I stopped posting on the blog awhile, which is unfortunate in a number of ways (not the least of which is that posting is one of the ways I am being evaluated!)  I was suffering from considerable burn out over the weeks leading up to spring break, but I spent break taking a handful of days to do just the right amount of nothing so that I am feeling considerably invigorated and ready to make up for some lost time.  I mention this only because I know burn out is an affliction that rarely strikes in isolation, and I hope anyone else suffering from it enjoyed their break and got some genuine time to rest reinvigorate!

The subject of my paper is designing ambience as a way of creating worth in video games.  It still needs work, I’m hoping that bringing my pile o’ stuff to class today will help me get a better grip on it.  One of the star or prime HCI papers that I’m using is Gilbert Cockton’s “Designing Worth is Worth Designing”.  There is an idea in it that seems super important to my paper, but I’m having trouble fully understanding it.  Here are some quotes where it appears:

  • “We should judge systems by what endures beyond interaction, and not by ease of use or contextual fit alone. While we may value efficiency as a means to an end, and fun for the moment of experience, there really is more to life (and thus humans) than this. In thinking otherwise, HCI has embraced Taylorism [24], and now sometimes a Disneyesque hedonism ([17], p.133). “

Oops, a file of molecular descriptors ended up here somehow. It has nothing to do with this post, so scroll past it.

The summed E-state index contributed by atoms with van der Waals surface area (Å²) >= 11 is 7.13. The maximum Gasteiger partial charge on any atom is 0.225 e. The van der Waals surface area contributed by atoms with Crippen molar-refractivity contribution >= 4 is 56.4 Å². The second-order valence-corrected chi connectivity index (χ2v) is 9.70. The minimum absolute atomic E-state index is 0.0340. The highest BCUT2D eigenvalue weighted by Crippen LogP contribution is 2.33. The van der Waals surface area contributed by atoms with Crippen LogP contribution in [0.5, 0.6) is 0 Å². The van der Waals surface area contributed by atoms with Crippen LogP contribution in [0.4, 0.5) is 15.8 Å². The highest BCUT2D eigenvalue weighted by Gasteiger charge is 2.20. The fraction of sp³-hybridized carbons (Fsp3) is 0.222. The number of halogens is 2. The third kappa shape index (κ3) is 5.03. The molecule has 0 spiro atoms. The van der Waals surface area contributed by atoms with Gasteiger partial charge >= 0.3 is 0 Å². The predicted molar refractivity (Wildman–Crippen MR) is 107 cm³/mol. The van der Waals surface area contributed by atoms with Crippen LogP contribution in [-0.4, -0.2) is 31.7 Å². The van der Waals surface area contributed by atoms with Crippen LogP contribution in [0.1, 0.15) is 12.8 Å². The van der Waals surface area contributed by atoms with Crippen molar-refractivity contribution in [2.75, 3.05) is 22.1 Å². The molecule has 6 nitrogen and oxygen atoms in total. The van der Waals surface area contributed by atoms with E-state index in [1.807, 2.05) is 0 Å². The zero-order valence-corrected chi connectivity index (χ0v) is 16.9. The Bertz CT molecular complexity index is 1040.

• “The motivations of individuals and social groupings define what is worthwhile. It is through examining these that HCI can broaden its scope, not only beyond the Taylorist efficiency of office productivity tools, but also beyond the (ludicrous?) ‘Disneyism’ of some affective HCI.”
  • “Cognitive and affective HCI have largely focused on hygiene factors. Motivational HCI would shift the balance to attend predominantly to motivator factors. Motivational HCI differs from affective HCI in that it does not automatically associate positive impact with favourable hedonic factors, which may be short-lived and transient, without long term impact on an individual’s motivation.”

I get the Taylorist part, and I think I understand he is saying that value from design arises after the actual interaction, but my question is what is he talking about with the ‘Disneyism’ of some affective HCI?  What is Disneyism, first of all? And what theories of affective HCI is he criticizing?  The first quote contains a reference; it is to “Design: A Very Short Introduction” (http://www.unirc.it/documentazione/materiale_didattico/597_2011_289_10941.pdf) and page 133 is not getting me any closer to understanding what he’s talking about! When he talks about “Disneyesque hedonism” in the first quote is he talking about the same kind of “hedonic factors” in the third quote? I know these are kind of specific questions, but since I am using this notion of worth and applying it to ambience as a form of experience design, I can’t help but think this criticism is important to me and yet I don’t understand it.  My best guess at the moment is that he is saying that some approaches to affective design, and I would also say experience design, are too focused in the moment of interaction and not on the enduring qualities of the interaction; “hedonism” in design because it is pleasure in the moment but without any long term generation of real value or worth to the user.  Am I even in the ballpark?